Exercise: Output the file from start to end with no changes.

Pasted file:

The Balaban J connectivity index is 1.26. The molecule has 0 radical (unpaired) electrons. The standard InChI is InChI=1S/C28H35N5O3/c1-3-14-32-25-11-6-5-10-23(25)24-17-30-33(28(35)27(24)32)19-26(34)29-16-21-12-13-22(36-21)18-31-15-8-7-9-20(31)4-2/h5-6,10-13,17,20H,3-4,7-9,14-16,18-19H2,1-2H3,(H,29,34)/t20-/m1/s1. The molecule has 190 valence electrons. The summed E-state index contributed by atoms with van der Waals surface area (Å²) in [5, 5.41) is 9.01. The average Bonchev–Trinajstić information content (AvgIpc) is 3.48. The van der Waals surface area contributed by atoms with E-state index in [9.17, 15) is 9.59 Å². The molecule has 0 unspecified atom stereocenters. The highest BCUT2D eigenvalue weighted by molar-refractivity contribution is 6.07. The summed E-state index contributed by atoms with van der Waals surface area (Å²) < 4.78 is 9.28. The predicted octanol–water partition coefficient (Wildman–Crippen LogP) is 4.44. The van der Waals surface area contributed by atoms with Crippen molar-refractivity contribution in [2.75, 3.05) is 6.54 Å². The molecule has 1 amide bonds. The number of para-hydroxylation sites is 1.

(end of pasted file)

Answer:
The Balaban J connectivity index is 1.26. The molecule has 0 radical (unpaired) electrons. The standard InChI is InChI=1S/C28H35N5O3/c1-3-14-32-25-11-6-5-10-23(25)24-17-30-33(28(35)27(24)32)19-26(34)29-16-21-12-13-22(36-21)18-31-15-8-7-9-20(31)4-2/h5-6,10-13,17,20H,3-4,7-9,14-16,18-19H2,1-2H3,(H,29,34)/t20-/m1/s1. The molecule has 190 valence electrons. The summed E-state index contributed by atoms with van der Waals surface area (Å²) in [5, 5.41) is 9.01. The average Bonchev–Trinajstić information content (AvgIpc) is 3.48. The van der Waals surface area contributed by atoms with E-state index in [9.17, 15) is 9.59 Å². The molecule has 0 unspecified atom stereocenters. The highest BCUT2D eigenvalue weighted by molar-refractivity contribution is 6.07. The summed E-state index contributed by atoms with van der Waals surface area (Å²) < 4.78 is 9.28. The predicted octanol–water partition coefficient (Wildman–Crippen LogP) is 4.44. The van der Waals surface area contributed by atoms with Crippen molar-refractivity contribution in [2.75, 3.05) is 6.54 Å². The molecule has 1 amide bonds. The number of para-hydroxylation sites is 1.